My mom's dad served in the US Navy in the Pacific theater. He was on USS Culebra Island ARG-7. He never saw combat, but saw many ships damaged from battle. He traveled all over the Pacific, visting many of the islands you read about in your history books, and one of his prized items from the war was a handmade lighter made from a Zero's engine block. He was a machinist before he joined the Navy. He said that since he was needed on the homefront he was able to avoid the draft, and could have made it through the entire war with out being drafted. However, as the war went on, he felt he needed to do more for his country. He joined the Navy in 1943. He passed away 2 years ago. He also had family that was still in Germany during the war. They came to America after the war, and I remember the stories they told about running from the Russians to the Americans to surrender since the Americans would treat them better. I could not imagine the conditions that the Germans had to survive in, especially at the end of the war. Av.
Link Posted: 1/9/2002 2:38:15 PM EDT
Thanx to all the guys that took the time to read my Dad's story. The positive comments made us both happy. Rudison [:)>]
Link Posted: 1/9/2002 3:56:28 PM EDT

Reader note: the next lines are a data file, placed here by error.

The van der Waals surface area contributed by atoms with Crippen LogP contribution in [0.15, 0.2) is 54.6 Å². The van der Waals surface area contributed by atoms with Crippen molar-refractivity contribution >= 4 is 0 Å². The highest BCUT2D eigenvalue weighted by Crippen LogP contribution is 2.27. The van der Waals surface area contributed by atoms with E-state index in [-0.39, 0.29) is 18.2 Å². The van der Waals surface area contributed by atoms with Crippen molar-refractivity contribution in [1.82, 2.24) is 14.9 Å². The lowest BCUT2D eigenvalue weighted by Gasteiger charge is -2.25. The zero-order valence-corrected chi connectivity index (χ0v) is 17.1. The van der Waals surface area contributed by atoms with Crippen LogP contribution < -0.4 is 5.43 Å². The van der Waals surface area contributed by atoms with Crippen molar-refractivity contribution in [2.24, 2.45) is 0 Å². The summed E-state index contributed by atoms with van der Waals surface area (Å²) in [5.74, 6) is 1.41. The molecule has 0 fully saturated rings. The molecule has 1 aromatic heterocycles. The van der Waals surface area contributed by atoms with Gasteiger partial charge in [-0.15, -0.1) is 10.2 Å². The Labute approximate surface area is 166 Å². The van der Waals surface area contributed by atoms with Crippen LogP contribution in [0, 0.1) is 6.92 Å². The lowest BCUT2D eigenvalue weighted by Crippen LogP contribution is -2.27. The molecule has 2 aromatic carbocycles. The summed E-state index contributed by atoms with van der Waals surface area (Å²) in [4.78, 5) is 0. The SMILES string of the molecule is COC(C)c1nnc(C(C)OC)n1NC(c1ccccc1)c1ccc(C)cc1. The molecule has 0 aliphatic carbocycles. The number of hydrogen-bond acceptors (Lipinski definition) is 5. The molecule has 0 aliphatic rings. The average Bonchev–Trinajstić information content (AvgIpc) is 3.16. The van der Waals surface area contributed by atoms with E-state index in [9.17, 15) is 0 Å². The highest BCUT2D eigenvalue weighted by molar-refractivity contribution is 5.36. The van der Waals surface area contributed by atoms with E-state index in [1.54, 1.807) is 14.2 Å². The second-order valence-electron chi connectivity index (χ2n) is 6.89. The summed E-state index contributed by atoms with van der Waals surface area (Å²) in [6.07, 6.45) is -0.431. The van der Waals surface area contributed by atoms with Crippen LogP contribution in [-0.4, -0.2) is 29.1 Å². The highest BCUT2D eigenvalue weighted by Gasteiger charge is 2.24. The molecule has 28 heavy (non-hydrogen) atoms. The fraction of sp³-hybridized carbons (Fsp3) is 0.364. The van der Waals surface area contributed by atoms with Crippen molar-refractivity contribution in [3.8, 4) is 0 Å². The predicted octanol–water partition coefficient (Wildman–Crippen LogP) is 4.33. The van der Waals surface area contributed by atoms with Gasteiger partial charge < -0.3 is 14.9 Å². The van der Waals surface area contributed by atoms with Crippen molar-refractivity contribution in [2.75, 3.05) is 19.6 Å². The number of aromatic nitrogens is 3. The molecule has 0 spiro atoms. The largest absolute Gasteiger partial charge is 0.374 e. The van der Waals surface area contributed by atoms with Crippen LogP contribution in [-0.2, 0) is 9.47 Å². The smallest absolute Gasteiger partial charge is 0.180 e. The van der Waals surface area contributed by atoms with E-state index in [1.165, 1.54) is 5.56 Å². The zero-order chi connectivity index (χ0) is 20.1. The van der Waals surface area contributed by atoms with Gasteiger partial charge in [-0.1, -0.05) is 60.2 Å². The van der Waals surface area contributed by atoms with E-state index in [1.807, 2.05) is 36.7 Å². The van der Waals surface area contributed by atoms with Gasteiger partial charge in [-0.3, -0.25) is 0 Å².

Link Posted: 1/10/2002 1:48:27 PM EDT
My Dad was in the infantry during WWII. My Uncle, who was married to my Dad's sister came to the US in 1956. He had to leave Hungary since he participated in the revolution at that time. He had been impressed into the German Army during the war. I can remember my Dad and my uncle talking about the war. They got along really well. Thank God my Dad is still alive at 82, but my uncle has passed away. He was in a Russian pow camp for a long time and the stories were grim. My Dad doesn't say much about the war to me. I only remember 3 stories or so about being straffed by a messerschmit and about how a medic saved a soldiers life by breaking the ends of a fountain pen off and inserting it into the shot away windpipe. I thank God I can still talk with my Dad, I call him every day. John
Link Posted: 1/10/2002 2:20:32 PM EDT
[Last Edit: 1/10/2002 2:21:06 PM EDT by MC_Man]
My Grandfather served in the US Navy for 20 years (before, during, and after WWII) and never saw a day of action. He was in the Pacific Theater and serves on the USS Lexington. He was sent to Pearl six months after the attack; sent to Midway six months after that battle. Transferred from the USS Yorktown to the Lexington before the Yorktown was sunk. All in all a lucky guy. Edited because I wanted to add that it was a great letter.